Our business is subject to operational hazards due to the nature of services we provide and the conditions in which we operate, including electricity, fires, explosions, mechanical failures and weather- related incidents. While we invest substantial resources in occupational health and safety programs, there can be no assurance that we will be able to mitigate all such hazards or avoid significant liability. Construction projects undertaken by us expose our employees to electrical lines, heavy equipment, transportation accidents, adverse weather conditions and the risk of damage to equipment and property. These risks and hazards, among others, can cause personal injuries and loss of life, severe damage to or destruction of property and equipment and other consequential damages and could lead to suspension of operations, large damage claims which could, in some cases, substantially exceed the amount we charge for the associated services, government enforcement actions or regulatory penalties, civil litigation or criminal prosecution. Personal injury claims for damages, including for bodily injury or loss of life, could result in substantial costs and liabilities, which could materially and adversely affect our financial condition, results of operations or cash flows. In addition, if serious accidents or fatalities occur, or if our safety records were to deteriorate, we may be restricted from bidding on certain work or obtaining new contracts, and certain existing contracts could be terminated. Our safety processes and procedures are monitored by various agencies and ratings bureaus. The occurrence of accidents in the course of our business could result in significant liabilities, employee turnover, an increase in insurance costs or an increase in the costs of our projects or harm our ability to perform under our contracts or enter into new customer contracts, all of which could materially adversely affect our revenue, profitability and liquidity.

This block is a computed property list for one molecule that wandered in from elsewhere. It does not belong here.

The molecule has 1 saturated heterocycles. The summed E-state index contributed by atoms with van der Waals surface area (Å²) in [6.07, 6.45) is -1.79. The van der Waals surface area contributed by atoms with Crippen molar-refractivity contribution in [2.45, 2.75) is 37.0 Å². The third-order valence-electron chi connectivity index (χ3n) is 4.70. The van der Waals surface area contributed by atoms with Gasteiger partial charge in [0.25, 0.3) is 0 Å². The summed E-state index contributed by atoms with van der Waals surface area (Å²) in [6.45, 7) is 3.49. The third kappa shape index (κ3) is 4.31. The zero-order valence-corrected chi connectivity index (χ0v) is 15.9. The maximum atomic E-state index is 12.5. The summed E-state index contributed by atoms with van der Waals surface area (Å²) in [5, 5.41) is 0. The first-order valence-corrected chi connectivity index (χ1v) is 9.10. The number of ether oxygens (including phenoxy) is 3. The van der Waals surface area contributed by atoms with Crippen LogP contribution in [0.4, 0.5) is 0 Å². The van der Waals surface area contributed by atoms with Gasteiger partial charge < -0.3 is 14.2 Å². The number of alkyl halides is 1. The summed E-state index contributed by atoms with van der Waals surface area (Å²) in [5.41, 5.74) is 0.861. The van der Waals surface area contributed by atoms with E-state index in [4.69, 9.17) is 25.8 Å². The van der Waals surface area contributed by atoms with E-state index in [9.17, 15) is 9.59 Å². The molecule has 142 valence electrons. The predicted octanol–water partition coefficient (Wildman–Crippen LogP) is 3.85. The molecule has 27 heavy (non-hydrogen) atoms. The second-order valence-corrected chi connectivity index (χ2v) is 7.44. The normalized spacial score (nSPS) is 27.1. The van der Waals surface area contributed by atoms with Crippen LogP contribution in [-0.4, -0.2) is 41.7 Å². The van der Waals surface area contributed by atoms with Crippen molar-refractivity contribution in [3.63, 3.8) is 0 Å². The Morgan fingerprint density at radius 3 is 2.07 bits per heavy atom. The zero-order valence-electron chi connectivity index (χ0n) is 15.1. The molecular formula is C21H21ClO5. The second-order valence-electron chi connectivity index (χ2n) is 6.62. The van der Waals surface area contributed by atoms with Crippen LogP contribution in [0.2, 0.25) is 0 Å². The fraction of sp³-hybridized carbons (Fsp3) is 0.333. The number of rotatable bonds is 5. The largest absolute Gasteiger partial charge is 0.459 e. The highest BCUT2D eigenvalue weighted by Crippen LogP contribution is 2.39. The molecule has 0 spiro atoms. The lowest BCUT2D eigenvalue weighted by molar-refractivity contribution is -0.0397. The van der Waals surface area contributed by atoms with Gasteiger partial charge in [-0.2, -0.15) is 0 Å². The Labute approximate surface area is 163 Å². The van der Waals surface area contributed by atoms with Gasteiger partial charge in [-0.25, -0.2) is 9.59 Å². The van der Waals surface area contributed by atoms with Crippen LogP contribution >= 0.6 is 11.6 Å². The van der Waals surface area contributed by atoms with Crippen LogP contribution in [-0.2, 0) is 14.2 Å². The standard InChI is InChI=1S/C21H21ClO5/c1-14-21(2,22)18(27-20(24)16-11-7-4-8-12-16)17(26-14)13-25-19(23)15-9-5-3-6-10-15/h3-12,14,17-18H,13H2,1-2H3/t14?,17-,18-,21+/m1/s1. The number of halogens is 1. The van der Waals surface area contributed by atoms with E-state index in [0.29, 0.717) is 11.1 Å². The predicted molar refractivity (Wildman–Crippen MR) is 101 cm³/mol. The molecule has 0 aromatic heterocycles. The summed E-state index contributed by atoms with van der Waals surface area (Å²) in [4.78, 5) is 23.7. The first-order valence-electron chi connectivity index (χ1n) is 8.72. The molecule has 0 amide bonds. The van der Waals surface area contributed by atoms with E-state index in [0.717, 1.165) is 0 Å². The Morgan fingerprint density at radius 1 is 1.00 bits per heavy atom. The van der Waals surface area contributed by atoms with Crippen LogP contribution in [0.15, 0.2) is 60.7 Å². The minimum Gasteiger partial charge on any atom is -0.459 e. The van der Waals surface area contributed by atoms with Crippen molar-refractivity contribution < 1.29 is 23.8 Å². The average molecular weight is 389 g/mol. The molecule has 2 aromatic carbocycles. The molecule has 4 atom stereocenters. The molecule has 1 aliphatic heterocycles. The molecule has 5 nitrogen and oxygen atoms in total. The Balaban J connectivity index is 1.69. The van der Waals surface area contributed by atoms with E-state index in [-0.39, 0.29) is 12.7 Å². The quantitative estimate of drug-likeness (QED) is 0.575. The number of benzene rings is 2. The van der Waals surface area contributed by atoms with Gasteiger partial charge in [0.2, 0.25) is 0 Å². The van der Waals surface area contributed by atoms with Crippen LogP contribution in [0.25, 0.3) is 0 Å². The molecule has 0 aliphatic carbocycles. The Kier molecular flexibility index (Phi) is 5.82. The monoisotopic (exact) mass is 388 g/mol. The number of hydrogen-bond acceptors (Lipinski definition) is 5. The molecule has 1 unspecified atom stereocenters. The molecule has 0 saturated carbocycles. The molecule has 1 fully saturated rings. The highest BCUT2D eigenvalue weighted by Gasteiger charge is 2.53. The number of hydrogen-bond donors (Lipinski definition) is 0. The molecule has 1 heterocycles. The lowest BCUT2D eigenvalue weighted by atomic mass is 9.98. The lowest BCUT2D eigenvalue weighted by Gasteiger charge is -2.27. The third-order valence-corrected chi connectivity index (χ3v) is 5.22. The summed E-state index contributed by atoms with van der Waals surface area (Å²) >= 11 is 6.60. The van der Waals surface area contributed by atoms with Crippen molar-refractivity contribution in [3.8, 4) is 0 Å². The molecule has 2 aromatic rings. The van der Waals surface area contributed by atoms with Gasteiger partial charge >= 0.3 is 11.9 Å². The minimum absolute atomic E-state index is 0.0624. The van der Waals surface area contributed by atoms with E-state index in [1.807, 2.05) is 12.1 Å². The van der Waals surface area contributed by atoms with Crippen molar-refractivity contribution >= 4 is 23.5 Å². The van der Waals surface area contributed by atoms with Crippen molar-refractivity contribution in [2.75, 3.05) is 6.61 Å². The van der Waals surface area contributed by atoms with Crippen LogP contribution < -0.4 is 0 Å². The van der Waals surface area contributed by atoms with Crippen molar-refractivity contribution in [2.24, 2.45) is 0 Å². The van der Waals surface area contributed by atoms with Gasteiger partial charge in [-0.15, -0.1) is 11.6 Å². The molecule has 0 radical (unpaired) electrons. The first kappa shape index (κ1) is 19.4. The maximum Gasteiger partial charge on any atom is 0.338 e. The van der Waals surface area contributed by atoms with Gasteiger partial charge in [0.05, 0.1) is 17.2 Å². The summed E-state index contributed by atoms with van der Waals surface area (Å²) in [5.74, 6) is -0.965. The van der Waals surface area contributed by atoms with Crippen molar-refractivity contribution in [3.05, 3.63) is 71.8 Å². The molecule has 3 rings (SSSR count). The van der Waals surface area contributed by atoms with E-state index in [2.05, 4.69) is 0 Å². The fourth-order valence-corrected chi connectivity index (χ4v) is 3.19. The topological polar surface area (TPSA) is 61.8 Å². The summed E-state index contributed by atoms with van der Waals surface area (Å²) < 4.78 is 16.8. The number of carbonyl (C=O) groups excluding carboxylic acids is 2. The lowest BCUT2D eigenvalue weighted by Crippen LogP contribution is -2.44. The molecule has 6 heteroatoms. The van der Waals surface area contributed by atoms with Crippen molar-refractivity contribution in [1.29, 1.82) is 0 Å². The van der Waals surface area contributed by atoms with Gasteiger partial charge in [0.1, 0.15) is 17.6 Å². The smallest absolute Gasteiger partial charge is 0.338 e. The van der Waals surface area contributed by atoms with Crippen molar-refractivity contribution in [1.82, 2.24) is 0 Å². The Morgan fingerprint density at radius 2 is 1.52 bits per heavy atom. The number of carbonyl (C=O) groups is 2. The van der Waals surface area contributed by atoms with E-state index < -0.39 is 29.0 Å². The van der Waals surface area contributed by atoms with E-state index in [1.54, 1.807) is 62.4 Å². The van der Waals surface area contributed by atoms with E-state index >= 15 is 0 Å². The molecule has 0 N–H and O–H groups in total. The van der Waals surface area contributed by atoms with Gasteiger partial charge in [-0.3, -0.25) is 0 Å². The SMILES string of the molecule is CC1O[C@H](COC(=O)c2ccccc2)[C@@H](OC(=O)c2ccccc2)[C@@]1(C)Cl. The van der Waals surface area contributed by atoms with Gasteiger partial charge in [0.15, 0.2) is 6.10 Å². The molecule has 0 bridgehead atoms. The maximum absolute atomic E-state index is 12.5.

Our business is seasonal and affected by the spending patterns of our customers and timing of governmental permitting, as well as weather conditions and natural catastrophes, which exposes us to variations in quarterly results.

Some of our customers reduce their expenditures and work order requests towards the end of the calendar year. In addition, adverse weather conditions, particularly during the winter season, can affect our ability to perform outdoor services in certain regions. As a result, we generally experience reduced revenue in the first and fourth quarters of each calendar year. Natural catastrophes such as hurricanes or other severe weather, wildfires or flooding could affect our ability to perform outdoor services or utilize equipment and crews in affected regions. For instance, in the second quarter of 2021, we experienced delays in certain renewables and recovery logistics projects in Texas because of heavy rains, which is expected to delay or reduce our anticipated revenue or profits from these projects. The effects of the COVID-19 pandemic and changes in governmental permitting could also result in greater seasonal and cyclical volatility than would otherwise exist under normal conditions. These events, as well as other global and/or economic effects, could adversely affect demand for our services and our results of operations, cash flows and liquidity.

In the ordinary course of our business, we may become subject to lawsuits, indemnity or other claims, which could materially and adversely affect our business, results of operations and cash flows.